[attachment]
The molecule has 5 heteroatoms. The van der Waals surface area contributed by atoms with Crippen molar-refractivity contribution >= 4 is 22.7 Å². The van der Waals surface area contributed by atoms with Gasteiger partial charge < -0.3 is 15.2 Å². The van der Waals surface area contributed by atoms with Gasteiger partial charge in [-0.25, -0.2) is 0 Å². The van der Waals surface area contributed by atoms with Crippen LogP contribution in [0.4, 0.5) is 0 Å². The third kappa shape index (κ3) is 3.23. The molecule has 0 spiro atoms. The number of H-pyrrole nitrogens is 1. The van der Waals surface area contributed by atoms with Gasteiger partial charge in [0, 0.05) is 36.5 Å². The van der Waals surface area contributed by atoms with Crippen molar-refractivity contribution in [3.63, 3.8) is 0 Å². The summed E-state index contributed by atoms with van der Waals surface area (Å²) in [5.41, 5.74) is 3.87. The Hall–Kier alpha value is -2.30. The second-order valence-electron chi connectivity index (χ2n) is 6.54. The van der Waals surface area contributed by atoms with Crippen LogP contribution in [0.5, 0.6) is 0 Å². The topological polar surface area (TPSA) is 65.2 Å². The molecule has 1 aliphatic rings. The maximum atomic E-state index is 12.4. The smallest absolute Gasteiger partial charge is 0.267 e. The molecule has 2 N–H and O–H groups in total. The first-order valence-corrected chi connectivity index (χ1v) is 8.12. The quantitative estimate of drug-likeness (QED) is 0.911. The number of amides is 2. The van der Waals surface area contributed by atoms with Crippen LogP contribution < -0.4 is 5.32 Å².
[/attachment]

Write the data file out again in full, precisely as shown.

The molecule has 5 heteroatoms. The van der Waals surface area contributed by atoms with Crippen molar-refractivity contribution >= 4 is 22.7 Å². The van der Waals surface area contributed by atoms with Gasteiger partial charge < -0.3 is 15.2 Å². The van der Waals surface area contributed by atoms with Gasteiger partial charge in [-0.25, -0.2) is 0 Å². The van der Waals surface area contributed by atoms with Crippen LogP contribution in [0.4, 0.5) is 0 Å². The third kappa shape index (κ3) is 3.23. The molecule has 0 spiro atoms. The number of H-pyrrole nitrogens is 1. The van der Waals surface area contributed by atoms with Gasteiger partial charge in [0, 0.05) is 36.5 Å². The van der Waals surface area contributed by atoms with Crippen molar-refractivity contribution in [3.63, 3.8) is 0 Å². The summed E-state index contributed by atoms with van der Waals surface area (Å²) in [5.41, 5.74) is 3.87. The Hall–Kier alpha value is -2.30. The second-order valence-electron chi connectivity index (χ2n) is 6.54. The van der Waals surface area contributed by atoms with Crippen LogP contribution in [0.5, 0.6) is 0 Å². The topological polar surface area (TPSA) is 65.2 Å². The molecule has 1 aliphatic rings. The maximum atomic E-state index is 12.4. The smallest absolute Gasteiger partial charge is 0.267 e. The molecule has 2 N–H and O–H groups in total. The first-order valence-corrected chi connectivity index (χ1v) is 8.12. The quantitative estimate of drug-likeness (QED) is 0.911. The number of amides is 2. The van der Waals surface area contributed by atoms with Crippen LogP contribution < -0.4 is 5.32 Å².